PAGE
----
Sunday, May 26, 2013

Vitamin K administration – Routes comparison

Let’s start with a patient case.  A patient is admitted to the hospital with a CHF exacerbation.  They are taking warfarin for atrial fibrillation and their coagulation panel reveals an INR of 8.  What are our options for administering vitamin K and some of the nuances for each route of administration?

Scenarios similar to this are common occurrences in the internal medicine setting as heart failure is an independent risk factor for overanticoagulation.  The decision whether or not to use vitamin K should be based on several factors which will not be addressed now.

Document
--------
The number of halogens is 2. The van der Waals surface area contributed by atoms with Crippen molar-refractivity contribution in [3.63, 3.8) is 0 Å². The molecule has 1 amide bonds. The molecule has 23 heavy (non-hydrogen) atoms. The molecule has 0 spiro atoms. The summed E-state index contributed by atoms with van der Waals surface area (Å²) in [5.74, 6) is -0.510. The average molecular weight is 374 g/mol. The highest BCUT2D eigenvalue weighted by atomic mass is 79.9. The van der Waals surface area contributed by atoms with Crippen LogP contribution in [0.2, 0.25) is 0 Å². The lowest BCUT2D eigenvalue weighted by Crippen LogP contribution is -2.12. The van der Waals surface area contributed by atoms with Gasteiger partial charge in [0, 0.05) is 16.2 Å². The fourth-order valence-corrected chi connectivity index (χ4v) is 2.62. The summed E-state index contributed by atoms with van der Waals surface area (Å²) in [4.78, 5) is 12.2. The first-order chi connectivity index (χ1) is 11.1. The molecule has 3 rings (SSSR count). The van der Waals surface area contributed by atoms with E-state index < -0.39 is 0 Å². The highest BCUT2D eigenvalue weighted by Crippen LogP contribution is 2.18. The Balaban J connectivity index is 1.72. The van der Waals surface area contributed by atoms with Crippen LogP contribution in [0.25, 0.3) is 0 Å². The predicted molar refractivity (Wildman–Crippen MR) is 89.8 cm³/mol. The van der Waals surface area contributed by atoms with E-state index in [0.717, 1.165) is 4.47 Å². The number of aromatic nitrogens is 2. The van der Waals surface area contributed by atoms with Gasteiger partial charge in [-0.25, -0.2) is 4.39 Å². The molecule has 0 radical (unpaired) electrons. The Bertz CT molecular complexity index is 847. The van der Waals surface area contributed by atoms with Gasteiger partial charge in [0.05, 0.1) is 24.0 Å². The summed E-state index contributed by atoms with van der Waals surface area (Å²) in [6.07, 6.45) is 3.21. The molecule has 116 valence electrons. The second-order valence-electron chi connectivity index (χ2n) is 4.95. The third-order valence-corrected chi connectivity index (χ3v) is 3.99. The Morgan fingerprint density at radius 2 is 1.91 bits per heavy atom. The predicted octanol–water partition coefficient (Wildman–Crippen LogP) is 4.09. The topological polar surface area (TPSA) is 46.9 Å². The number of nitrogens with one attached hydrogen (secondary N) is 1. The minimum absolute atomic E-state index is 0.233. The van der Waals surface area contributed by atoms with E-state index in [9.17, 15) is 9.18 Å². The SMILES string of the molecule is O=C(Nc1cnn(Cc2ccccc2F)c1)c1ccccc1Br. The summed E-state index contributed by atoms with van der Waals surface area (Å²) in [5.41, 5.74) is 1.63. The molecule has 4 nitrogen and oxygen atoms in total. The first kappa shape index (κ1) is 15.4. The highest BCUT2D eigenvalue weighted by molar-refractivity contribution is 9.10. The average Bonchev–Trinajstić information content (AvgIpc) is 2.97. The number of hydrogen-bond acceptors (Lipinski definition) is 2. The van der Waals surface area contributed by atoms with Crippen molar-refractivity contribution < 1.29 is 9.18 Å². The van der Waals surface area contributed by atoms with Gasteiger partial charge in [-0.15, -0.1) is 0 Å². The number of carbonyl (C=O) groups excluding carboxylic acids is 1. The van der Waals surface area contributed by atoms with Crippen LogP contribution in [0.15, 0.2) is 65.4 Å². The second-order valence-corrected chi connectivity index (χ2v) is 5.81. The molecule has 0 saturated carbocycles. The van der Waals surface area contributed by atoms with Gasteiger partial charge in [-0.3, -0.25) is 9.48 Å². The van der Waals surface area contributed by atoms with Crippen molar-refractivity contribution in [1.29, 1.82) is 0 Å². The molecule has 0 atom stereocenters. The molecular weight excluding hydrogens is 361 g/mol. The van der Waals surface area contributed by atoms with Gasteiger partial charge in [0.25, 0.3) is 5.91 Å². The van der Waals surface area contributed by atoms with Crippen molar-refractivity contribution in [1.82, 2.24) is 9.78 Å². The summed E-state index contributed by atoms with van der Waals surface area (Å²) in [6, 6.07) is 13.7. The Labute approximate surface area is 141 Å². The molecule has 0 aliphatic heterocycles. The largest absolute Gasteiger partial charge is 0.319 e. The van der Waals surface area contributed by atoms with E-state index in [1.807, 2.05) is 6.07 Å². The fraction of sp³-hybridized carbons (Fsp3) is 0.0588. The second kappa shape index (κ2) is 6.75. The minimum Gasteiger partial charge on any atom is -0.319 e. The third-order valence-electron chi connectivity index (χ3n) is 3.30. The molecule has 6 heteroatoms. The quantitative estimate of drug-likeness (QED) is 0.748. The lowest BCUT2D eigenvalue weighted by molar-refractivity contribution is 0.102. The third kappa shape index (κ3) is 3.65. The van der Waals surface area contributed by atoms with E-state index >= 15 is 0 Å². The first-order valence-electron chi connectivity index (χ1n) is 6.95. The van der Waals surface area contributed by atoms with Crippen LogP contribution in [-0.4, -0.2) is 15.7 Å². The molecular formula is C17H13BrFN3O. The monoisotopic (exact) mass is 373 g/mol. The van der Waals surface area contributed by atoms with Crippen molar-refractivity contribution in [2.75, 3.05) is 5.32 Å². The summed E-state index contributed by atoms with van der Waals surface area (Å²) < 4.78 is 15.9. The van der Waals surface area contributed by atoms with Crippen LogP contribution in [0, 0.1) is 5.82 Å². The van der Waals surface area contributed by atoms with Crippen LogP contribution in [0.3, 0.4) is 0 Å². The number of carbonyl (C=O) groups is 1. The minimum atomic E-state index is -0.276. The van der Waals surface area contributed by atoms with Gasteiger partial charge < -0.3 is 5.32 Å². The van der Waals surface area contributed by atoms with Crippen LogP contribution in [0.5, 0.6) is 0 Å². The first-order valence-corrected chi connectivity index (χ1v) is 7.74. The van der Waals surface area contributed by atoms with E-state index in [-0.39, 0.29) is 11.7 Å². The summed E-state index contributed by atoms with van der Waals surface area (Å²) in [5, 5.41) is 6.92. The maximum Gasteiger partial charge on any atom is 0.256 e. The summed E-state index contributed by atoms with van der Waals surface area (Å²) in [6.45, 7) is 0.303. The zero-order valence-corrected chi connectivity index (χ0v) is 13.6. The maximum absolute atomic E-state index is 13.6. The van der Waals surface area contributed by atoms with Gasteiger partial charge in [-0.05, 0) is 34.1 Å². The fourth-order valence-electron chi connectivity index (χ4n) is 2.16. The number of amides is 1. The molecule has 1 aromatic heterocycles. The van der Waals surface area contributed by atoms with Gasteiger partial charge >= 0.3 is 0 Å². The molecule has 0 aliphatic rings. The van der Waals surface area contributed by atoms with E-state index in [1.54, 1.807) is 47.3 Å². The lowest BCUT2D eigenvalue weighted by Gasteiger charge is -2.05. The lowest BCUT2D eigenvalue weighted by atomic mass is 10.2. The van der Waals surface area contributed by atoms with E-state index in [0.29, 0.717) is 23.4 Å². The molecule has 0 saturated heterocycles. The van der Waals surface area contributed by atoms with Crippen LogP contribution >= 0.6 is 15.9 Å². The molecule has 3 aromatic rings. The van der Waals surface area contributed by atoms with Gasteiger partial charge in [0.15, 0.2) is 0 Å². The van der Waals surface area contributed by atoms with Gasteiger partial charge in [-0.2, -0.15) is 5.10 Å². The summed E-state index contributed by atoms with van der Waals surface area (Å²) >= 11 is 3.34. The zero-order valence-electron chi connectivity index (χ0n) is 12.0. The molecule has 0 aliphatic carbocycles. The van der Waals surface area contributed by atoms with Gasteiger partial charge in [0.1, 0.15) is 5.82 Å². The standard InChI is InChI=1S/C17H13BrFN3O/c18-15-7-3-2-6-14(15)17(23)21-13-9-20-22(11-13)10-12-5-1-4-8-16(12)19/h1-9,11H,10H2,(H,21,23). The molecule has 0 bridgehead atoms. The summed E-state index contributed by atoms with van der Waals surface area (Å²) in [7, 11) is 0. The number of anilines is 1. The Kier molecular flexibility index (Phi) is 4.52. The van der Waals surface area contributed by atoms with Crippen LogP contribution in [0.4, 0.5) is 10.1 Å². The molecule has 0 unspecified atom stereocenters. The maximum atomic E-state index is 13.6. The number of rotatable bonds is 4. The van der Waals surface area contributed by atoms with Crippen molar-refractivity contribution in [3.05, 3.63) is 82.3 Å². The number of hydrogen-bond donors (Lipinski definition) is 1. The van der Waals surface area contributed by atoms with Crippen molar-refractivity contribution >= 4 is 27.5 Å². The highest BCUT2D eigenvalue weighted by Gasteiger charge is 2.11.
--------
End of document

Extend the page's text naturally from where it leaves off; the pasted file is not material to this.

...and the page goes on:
Vitamin K can be administered by the oral, intravenous, intramuscular, or subcutaneous routes.  Vitamin K is a fat-soluble vitamin of which there are two types; one we find in green vegetables (and lots of other foods) and the other is synthesized by intestinal bacteria.  The vitamin K that we give for therapeutic use is the former, phytonadione.1

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